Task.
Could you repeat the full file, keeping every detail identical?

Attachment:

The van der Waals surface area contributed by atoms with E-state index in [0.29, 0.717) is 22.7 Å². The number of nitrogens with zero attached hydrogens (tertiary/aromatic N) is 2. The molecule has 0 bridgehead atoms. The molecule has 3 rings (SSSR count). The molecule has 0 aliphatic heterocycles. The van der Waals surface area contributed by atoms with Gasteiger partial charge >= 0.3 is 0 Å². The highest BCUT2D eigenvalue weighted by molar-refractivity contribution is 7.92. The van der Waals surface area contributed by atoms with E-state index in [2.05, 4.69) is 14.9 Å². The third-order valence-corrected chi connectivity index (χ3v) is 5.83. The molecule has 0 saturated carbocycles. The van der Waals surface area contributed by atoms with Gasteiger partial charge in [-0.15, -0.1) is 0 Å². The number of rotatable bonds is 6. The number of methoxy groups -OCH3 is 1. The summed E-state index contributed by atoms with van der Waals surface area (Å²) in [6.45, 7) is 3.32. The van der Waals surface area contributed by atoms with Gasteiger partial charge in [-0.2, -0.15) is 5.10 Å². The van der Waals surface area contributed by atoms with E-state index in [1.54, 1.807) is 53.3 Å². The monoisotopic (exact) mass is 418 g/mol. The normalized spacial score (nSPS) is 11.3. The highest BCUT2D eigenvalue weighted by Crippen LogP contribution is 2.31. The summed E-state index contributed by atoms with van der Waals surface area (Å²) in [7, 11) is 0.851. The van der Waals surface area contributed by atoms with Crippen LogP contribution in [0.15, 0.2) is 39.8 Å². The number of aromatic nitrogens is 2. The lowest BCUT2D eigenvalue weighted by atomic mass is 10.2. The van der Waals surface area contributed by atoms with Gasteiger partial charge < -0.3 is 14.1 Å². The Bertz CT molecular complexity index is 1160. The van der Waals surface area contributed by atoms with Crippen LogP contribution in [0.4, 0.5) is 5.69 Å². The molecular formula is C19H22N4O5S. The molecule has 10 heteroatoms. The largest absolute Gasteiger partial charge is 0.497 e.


The van der Waals surface area contributed by atoms with E-state index in [0.29, 0.717) is 22.7 Å². The number of nitrogens with zero attached hydrogens (tertiary/aromatic N) is 2. The molecule has 0 bridgehead atoms. The molecule has 3 rings (SSSR count). The molecule has 0 aliphatic heterocycles. The van der Waals surface area contributed by atoms with Gasteiger partial charge >= 0.3 is 0 Å². The highest BCUT2D eigenvalue weighted by molar-refractivity contribution is 7.92. The van der Waals surface area contributed by atoms with E-state index in [2.05, 4.69) is 14.9 Å². The third-order valence-corrected chi connectivity index (χ3v) is 5.83. The molecule has 0 saturated carbocycles. The van der Waals surface area contributed by atoms with Gasteiger partial charge in [-0.15, -0.1) is 0 Å². The number of rotatable bonds is 6. The number of methoxy groups -OCH3 is 1. The summed E-state index contributed by atoms with van der Waals surface area (Å²) in [6.45, 7) is 3.32. The van der Waals surface area contributed by atoms with Gasteiger partial charge in [-0.2, -0.15) is 5.10 Å². The van der Waals surface area contributed by atoms with E-state index in [1.54, 1.807) is 53.3 Å². The monoisotopic (exact) mass is 418 g/mol. The normalized spacial score (nSPS) is 11.3. The highest BCUT2D eigenvalue weighted by Crippen LogP contribution is 2.31. The summed E-state index contributed by atoms with van der Waals surface area (Å²) in [7, 11) is 0.851. The van der Waals surface area contributed by atoms with Crippen LogP contribution in [0.15, 0.2) is 39.8 Å². The number of aromatic nitrogens is 2. The lowest BCUT2D eigenvalue weighted by atomic mass is 10.2. The van der Waals surface area contributed by atoms with Gasteiger partial charge < -0.3 is 14.1 Å². The Bertz CT molecular complexity index is 1160. The van der Waals surface area contributed by atoms with Crippen LogP contribution in [0.4, 0.5) is 5.69 Å². The molecular formula is C19H22N4O5S. The molecule has 10 heteroatoms. The largest absolute Gasteiger partial charge is 0.497 e.